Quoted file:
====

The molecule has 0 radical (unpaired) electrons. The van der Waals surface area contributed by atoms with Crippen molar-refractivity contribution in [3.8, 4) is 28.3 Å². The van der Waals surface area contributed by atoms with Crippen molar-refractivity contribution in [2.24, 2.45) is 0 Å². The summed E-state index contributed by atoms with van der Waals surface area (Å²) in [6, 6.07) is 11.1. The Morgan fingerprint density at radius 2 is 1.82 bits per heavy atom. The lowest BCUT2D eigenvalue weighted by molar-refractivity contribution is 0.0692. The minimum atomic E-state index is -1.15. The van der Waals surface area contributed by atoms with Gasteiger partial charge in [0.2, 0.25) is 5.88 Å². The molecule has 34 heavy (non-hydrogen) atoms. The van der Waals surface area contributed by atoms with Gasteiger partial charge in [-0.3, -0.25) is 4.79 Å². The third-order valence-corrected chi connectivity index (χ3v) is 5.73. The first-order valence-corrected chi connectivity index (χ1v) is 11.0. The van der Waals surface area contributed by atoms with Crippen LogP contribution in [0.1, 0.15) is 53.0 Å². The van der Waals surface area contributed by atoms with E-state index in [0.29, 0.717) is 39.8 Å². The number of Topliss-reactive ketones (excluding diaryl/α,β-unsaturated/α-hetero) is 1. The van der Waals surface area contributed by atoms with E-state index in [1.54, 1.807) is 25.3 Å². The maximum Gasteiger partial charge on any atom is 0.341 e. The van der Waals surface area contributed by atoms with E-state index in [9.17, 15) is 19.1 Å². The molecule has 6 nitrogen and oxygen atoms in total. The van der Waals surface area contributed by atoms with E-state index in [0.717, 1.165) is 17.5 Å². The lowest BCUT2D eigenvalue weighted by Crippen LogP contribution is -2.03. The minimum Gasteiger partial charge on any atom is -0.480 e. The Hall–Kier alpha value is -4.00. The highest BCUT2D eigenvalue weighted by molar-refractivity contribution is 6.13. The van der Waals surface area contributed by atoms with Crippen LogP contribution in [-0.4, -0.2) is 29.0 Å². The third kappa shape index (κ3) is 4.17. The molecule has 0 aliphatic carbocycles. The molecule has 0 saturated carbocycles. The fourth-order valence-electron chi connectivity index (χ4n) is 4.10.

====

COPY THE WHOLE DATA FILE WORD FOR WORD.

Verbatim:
The molecule has 0 radical (unpaired) electrons. The van der Waals surface area contributed by atoms with Crippen molar-refractivity contribution in [3.8, 4) is 28.3 Å². The van der Waals surface area contributed by atoms with Crippen molar-refractivity contribution in [2.24, 2.45) is 0 Å². The summed E-state index contributed by atoms with van der Waals surface area (Å²) in [6, 6.07) is 11.1. The Morgan fingerprint density at radius 2 is 1.82 bits per heavy atom. The lowest BCUT2D eigenvalue weighted by molar-refractivity contribution is 0.0692. The minimum atomic E-state index is -1.15. The van der Waals surface area contributed by atoms with Gasteiger partial charge in [0.2, 0.25) is 5.88 Å². The molecule has 34 heavy (non-hydrogen) atoms. The van der Waals surface area contributed by atoms with Gasteiger partial charge in [-0.3, -0.25) is 4.79 Å². The third-order valence-corrected chi connectivity index (χ3v) is 5.73. The first-order valence-corrected chi connectivity index (χ1v) is 11.0. The van der Waals surface area contributed by atoms with Crippen LogP contribution in [0.1, 0.15) is 53.0 Å². The van der Waals surface area contributed by atoms with E-state index in [0.29, 0.717) is 39.8 Å². The number of Topliss-reactive ketones (excluding diaryl/α,β-unsaturated/α-hetero) is 1. The van der Waals surface area contributed by atoms with E-state index in [1.54, 1.807) is 25.3 Å². The maximum Gasteiger partial charge on any atom is 0.341 e. The van der Waals surface area contributed by atoms with E-state index in [9.17, 15) is 19.1 Å². The molecule has 6 nitrogen and oxygen atoms in total. The van der Waals surface area contributed by atoms with E-state index in [0.717, 1.165) is 17.5 Å². The lowest BCUT2D eigenvalue weighted by Crippen LogP contribution is -2.03. The minimum Gasteiger partial charge on any atom is -0.480 e. The Hall–Kier alpha value is -4.00. The highest BCUT2D eigenvalue weighted by molar-refractivity contribution is 6.13. The van der Waals surface area contributed by atoms with Crippen LogP contribution in [-0.4, -0.2) is 29.0 Å². The third kappa shape index (κ3) is 4.17. The molecule has 0 aliphatic carbocycles. The molecule has 0 saturated carbocycles. The fourth-order valence-electron chi connectivity index (χ4n) is 4.10.